National Youth Poet Laureate Amanda Gorman working with SF organization to inspire next wave of writers

SAN FRANCISCO (KGO) -- National Youth Poet Laureate and Los Angeles native Amanda Gorman captured hearts and the imagination of our country in crisis during Wednesday's Inauguration of President Biden.

A San Francisco-based organization Gorman partners with is working to inspire the next generation of creative writers.

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"It's not often you wake up on a morning feeling likes this," said Amanda Gorman, 2017 National Youth Poet Laureate on GMA Thursday morning.

"It was all so daunting at the same time, I was honestly scared of writing such a poem I wasn't sure I could do it justice," Gorman said.

The 22-year-old poet may have had doubts, but those who know her know she was prepared for this moment.

VIDEO: LA poet Amanda Gorman, 22, recites 'The Hill We Climb' at inauguration ceremony
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A Los Angeles woman became the youngest inaugural poet when she performed an original poem at President Joe Biden's swearing-in ceremony.



"Amanda showed us all what's possible. She truly embodies our mission," said Laura Brief, CEO of 826 National.

826 National is a San Francisco-based national non-profit dedicated to strengthening creative writing skills in students aged 6 to 18-years-old.

Gorman serves on the board of the organization and is featured in instructional videos used to coach young writers in their journey.

826 National typically serves 9,000 students in San Francisco each year. This year, due to COVID-19, the organization is working closely with 2,300 students who attend the San Francisco Unified School District.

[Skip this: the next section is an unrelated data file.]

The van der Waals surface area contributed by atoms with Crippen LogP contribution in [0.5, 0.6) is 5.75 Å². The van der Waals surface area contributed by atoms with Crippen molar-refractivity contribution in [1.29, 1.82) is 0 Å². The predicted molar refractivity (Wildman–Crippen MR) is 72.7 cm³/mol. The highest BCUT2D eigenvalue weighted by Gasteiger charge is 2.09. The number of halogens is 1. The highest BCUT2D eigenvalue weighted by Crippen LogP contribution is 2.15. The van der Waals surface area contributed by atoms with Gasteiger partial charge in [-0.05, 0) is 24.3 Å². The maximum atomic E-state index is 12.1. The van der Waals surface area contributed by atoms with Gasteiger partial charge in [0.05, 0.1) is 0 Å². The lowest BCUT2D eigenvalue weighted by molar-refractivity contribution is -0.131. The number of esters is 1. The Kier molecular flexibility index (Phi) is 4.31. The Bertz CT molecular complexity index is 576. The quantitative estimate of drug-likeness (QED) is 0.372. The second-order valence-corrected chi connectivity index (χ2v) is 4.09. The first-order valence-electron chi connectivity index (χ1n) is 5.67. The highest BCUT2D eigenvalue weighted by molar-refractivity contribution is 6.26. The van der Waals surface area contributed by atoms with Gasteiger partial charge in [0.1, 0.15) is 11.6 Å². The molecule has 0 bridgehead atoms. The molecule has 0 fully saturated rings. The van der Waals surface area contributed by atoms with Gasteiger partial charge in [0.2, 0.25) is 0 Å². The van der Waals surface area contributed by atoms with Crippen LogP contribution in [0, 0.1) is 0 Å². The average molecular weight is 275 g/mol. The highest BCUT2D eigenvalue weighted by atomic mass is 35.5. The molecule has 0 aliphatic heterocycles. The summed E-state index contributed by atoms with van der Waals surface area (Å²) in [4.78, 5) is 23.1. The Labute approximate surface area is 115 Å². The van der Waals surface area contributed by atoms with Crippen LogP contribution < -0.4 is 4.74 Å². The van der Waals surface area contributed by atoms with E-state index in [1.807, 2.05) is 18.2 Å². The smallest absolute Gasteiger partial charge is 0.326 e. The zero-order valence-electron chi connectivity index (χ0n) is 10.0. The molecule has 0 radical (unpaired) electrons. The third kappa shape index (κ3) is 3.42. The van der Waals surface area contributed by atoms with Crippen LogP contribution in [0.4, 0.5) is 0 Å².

"Reading is access. That's tremendously important, but writing is power," said Brief. "We strive to ensure that the power and joy of writing is getting into the hands of young people."

WATCH: Newly-named San Francisco Poet Laureate performs for ABC7 News
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San Francisco Poet Laureate Tongo Eisen-Martin performed his poem "Blood in My Eye" from his 2015 book "Someone's Dead Already" during his interview with ABC7 Race & Culture Reporter Julian Glover.



Newly-named San Francisco Poet Laureate Tongo Eisen-Martin applauds Gorman on acing a tough assignment.

"I think she she pulled it off. She did the best she could with what is actually a dangerous moment because we were in danger of going back to sleep," said Eisen-Martin.

In the spirit of the poet laureate title, Eisen-Martin plans to use his platform to encourage change and social activism.

"Poetry (should be) tied to really the process of increasing social awareness of people's powers and participation in resistance, in a movement," said Eisen Martin.

826 National is currently running a fundraising campaign to create writing programs for more students across the country. Click here to make a contribution.
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